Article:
Names In Toni Morrison's Song Of Solomon

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The Biblical names in Song of Solomon signify how the Black Community realizes the power of God over the persuasion of the white men’s money. Throughout the Dead family, the females received their name through a “blind selection of names from the Bible” (Morrison 18). This can be seen as “a not altogether inefficacious attempt to be guided by a source of authority older then and superior to that of the white men”, conforming to the idea that even though the white community were once the ones that branded them with their names, the black community is now able to make a name for themselves, and better yet a name chosen for them by God (Middleton 99). This rebellious action by the black community allows the white people to realize the black…show more content…
This is one of the first outbursts against the white community and is a subtle yet powerful way to show the significance of owning one’s own name throughout the black community. Pilate’s maternal role throughout the novel helps to enhance the idea that she finds wealth in sentimental possessions rather than materialistic ones reflecting the spiritual nature of her name and the value that she sees in her family’s legacy. Pilate’s name is often identified as shocking when revealed to other characters in the novel prompting defenses like “Not like no riverboat pilot. Like a Christ-killing Pilate”, suggesting that the Biblical allusions of the feminine names in the book carry a large amount of importance (Morrison 19). Pilate is a reference to Pontius Pilate from the Bible who is often labeled as favoring negotiation rather than confrontation (Scarborough). Pilate mimics these characteristics while being maternal because she chooses to enlighten her children and the people she cares for and try to discuss how to handle situations, rather than starting a quarrel. Pilate sees…show more content…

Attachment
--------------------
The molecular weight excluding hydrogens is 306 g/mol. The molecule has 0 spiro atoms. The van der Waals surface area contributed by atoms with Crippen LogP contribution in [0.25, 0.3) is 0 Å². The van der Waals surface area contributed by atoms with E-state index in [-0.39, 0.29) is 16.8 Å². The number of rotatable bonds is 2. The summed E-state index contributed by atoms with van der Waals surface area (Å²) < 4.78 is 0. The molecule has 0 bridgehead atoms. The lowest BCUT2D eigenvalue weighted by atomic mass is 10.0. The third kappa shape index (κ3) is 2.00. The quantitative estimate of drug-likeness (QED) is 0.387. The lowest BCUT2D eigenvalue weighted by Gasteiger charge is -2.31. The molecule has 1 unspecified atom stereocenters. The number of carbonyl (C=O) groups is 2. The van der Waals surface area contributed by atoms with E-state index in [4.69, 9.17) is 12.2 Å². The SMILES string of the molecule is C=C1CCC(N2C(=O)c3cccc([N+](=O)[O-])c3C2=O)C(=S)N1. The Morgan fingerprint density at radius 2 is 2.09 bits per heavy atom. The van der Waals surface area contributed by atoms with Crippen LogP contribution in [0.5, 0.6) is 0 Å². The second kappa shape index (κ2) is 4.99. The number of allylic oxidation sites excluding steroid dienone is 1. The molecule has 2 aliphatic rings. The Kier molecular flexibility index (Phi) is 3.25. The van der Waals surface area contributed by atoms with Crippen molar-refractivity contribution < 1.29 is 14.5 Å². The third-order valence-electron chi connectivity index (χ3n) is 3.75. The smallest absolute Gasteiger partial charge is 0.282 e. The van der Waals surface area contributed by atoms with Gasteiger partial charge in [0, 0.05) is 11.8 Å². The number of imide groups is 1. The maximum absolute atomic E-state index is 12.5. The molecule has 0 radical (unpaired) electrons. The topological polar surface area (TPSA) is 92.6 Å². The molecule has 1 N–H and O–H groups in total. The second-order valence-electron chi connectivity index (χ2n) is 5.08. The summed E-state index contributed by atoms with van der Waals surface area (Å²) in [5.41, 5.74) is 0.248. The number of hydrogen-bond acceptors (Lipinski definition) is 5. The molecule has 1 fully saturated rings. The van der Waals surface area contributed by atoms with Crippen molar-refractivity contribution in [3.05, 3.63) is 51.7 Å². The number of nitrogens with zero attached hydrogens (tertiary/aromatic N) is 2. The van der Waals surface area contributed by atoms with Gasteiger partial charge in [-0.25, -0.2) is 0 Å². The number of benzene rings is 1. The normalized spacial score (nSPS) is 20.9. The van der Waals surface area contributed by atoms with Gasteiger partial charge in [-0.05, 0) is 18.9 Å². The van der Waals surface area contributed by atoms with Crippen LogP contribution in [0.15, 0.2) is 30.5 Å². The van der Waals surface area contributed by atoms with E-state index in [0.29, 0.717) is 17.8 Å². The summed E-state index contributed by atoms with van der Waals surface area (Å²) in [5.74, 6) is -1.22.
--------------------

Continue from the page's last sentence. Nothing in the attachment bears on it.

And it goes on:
The name Macon is defined as “the maker” and Macon Dead embraces his name in terms of making money and nothing else. (Furman 187). Macon embraced nothing about his family and mocked the giving of names in his family which “was always surrounded by what he believed to be monumental foolishness” which suggests that he saw everything his family did as a waste of time if it was not returning a profit (Morrison 15). He even reveals that he marries Ruth “chiefly because he seeks to obtain her heritage, the prestige and wealth of her father”, demonstrating that he does not care about her true familial heritage, but just the money and profit associated with being indulged in her family (Naming and Misnaming 81). Macon is not propelled to car about Ruth’s heritage because he does not even care about his own heritage. His lack of concern regarding his family’s past stems from the idea that most of his family history becomes cut off due to the fact that they were slaves. As a result, Macon’s drive for money separates him from the community, isolates him, and effects how people perceive and even name the objects around him. Ultimately, his “name is only useful in describing himself and his car” stressing the idea that an aura of cold and lifelessness surrounds Macon (Kirby). The community labels his car as “Macon Dead’s

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